Archive for July 14th, 2007

“Sicko” Hits a Nerve

July 14th, 2007

This e-mail arrived this morning from a friend:

“Well, I have been back to the doctor and the surgeon. They can’t put in a stent because my arteries are too small. They want to do compression wraps for seven weeks which should cause new arteries to grow. Well, the co-pay for each treatment is $40 which adds up to $200 a week. The simple answer is that we don’t have the money. I figured out that next year, when I can start collecting social security, a whole $300 a month, I can save up $1400 and have it done then. Of course, it will probably cost more then. I just wanted to keep you updated and thank you for your prayers.”

In my position as President of both a medical center and research institute, it is obvious to me that filmmaker Michael Moore’s new movie, Sicko, has, in many ways, nailed it. It deals with this country’s health issues. We live in an incredibly prosperous country, but it is a one that has never had a health policy. Many of us in this profession believe that it is unconscionable that we have an estimated 45 million uninsured individuals in our country, and that number does not even include the underinsured.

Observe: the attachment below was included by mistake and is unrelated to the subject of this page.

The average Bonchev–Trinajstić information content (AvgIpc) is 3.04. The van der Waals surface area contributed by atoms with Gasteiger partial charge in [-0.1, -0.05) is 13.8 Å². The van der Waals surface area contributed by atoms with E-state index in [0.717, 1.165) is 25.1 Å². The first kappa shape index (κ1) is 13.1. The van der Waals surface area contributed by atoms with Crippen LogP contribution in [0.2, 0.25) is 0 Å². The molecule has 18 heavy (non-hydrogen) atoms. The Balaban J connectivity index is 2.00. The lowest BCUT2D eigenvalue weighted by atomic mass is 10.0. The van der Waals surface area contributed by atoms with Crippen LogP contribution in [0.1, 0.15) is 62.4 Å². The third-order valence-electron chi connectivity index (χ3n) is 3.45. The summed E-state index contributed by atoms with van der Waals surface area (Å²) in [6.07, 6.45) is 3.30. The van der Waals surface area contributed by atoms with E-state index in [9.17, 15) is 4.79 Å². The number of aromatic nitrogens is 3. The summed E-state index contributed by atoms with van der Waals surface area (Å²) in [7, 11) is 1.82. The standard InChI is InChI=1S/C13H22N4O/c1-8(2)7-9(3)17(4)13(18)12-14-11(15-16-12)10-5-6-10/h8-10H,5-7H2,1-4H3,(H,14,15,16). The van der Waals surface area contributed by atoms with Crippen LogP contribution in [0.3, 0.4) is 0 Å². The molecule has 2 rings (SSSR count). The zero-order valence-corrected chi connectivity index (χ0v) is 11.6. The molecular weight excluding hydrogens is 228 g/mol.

Sickoposter_406_2We are also placed in the uncomfortable position of observing on a daily basis the absurdity of squandering 30 percent of our health care dollars on the last thirty days of life when, in many cases, palliative care is available as the intelligent alternative.

As a profession, we are also sensitive to the fact that the segment of the population that is most negatively impacted by this existing system is a group that does not have political clout; single mothers and their children. More than 8 million children had no health insurance in 2005, according to the latest federal report on the well being of U.S. children. Children who were uninsured were nearly 16 times as likely as those with private insurance to have no ongoing source of care.

Of course, Moore neglects to mention the failures of the Canadian system, or the challenges of paying for a single payer system. He also doesn’t spend much time talking about the single-digit percentage of our nearly $2 TRILLION in health care expenditures that are dedicated to preventative medicine, but, nevertheless, his reality is largely the truth.

So, as the challenge continues, we in health care administration are busy re-arranging the deck chairs while our Federal officials continue to mark time and the uninsured wait hour after hour to be seen and treated in our over crowded emergency rooms, the part of our system that is strained to the breaking point. These people are OUR people, and they need to be treated as human beings, not as cost centers.